Significance: Diffuse optical spectroscopic imaging (DOSI) measures quantitative functional and molecular information in thick tissue in a noninvasive manner using near-infrared light. DOSI may be useful for diagnosis and prognosis of bone pathologies including osteosarcoma and Ewing’s sarcoma, but little is currently known about DOSI-derived parameters in bony anatomic locations where this disease occurs.
Aim: Our goal is to quantify the optical characteristics and chromophore content of bony anatomic locations of healthy volunteers and assess differences due to anatomic region, age, sex, ethnicity, race, and body fat.
Approach: Fifty-five healthy volunteers aged 4 to 72 were enrolled in the study. The optical properties and quantitative tissue concentrations of oxyhemoglobin, deoxyhemoglobin, water, and lipids were assessed at the distal humerus, distal femur, and proximal tibia. Body fat was assessed using skinfold calipers. One volunteer underwent a more comprehensive body scan from neck to foot to explore chromophore distributions within an individual. Regression analysis was used to identify the most important sources of variation in the measured data set.
Results: Statistical differences between bony locations were found for scattering, water, and lipids, but not for hemoglobin. All chromophores had statistical differences with sex, but there were no significant age-related correlations. Regression analysis revealed that body fat measured with skinfold calipers was the most important predictor of oxy-, deoxy-, total hemoglobin, and lipids. Hemoglobin and lipid levels were highly correlated (ρ ≥ 0.7) over the subject population and within the single-subject body scan.
Conclusions: DOSI can successfully measure bony anatomic sites where osteosarcomas and Ewing’s sarcomas commonly occur. Future studies of bone pathology using DOSI should account for the variation caused by anatomic region, sex, race and ethnicity, and body fat as these cause substantial variations in DOSI-derived metrics.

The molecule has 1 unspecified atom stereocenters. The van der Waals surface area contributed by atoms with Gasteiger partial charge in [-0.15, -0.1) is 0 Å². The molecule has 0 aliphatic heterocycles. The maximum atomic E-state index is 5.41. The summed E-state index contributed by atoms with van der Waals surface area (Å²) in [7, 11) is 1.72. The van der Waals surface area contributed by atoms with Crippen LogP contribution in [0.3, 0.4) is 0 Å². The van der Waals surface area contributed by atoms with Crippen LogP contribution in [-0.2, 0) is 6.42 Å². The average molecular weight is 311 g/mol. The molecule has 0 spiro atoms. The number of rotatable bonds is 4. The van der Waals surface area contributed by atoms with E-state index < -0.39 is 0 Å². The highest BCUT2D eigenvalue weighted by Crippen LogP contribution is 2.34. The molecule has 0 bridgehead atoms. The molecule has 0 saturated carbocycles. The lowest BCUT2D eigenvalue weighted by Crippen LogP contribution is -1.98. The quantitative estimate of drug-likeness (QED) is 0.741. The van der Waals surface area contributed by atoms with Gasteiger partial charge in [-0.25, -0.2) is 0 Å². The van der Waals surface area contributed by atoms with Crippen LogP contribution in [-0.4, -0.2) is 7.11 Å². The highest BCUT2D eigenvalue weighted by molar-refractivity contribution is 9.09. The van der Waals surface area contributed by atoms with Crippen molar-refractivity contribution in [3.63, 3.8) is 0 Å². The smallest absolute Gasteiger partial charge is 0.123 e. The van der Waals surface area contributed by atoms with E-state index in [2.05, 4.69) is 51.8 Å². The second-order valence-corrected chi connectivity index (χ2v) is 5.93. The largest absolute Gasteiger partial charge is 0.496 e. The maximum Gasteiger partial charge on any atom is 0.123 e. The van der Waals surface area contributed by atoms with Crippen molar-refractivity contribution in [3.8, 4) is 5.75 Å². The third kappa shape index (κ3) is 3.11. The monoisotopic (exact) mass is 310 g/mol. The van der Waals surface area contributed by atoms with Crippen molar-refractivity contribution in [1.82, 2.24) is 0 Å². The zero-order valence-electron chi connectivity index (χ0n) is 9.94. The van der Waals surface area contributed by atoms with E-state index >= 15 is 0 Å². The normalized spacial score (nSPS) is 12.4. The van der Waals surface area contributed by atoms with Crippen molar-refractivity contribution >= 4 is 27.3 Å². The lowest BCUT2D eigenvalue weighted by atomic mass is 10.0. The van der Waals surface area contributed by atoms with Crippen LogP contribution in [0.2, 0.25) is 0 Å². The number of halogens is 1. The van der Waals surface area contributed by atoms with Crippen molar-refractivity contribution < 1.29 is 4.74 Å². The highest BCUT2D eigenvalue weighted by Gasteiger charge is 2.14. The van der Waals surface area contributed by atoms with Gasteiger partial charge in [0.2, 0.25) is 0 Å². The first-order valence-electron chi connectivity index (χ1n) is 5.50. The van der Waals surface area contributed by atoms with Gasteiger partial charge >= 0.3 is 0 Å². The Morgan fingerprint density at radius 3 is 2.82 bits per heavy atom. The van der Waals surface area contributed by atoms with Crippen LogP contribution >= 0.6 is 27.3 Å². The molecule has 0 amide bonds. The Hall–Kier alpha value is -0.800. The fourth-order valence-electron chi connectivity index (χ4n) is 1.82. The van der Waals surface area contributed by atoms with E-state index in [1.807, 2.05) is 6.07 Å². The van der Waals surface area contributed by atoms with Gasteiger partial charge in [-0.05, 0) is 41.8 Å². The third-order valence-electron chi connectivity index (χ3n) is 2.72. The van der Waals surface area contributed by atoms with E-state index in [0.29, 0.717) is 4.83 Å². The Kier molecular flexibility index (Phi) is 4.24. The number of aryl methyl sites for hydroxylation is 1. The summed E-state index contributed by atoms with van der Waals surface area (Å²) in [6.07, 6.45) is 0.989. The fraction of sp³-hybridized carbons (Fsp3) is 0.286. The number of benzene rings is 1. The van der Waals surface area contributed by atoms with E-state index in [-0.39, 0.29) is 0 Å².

Diffuse optical spectroscopic imaging (DOSI) is an emerging near-infrared imaging technique that noninvasively measures quantitative functional information in thick tissue. This study aimed to assess the feasibility of using DOSI to measure optical contrast from bone sarcomas. These tumors are rare and pose technical and practical challenges for DOSI measurements due to the varied anatomic locations and tissue depths of presentation. Six subjects were enrolled in the study. One subject was unable to be measured due to tissue contact sensitivity. For the five remaining subjects, the signal-to-noise ratio, imaging depth, optical properties, and quantitative tissue concentrations of oxyhemoglobin, deoxyhemoglobin, water, and lipids from tumor and contralateral normal tissues were assessed. Statistical differences between tumor and contralateral normal tissue were found in chromophore concentrations and optical properties for four subjects. Low signal-to-noise was encountered during several subject’s measurements, suggesting increased detector sensitivity will help to optimize DOSI for this patient population going forward. This study demonstrates that DOSI is capable of measuring optical properties and obtaining functional information in bone sarcomas. In the future, DOSI may provide a means to stratify treatment groups and monitor chemotherapy response for this disease.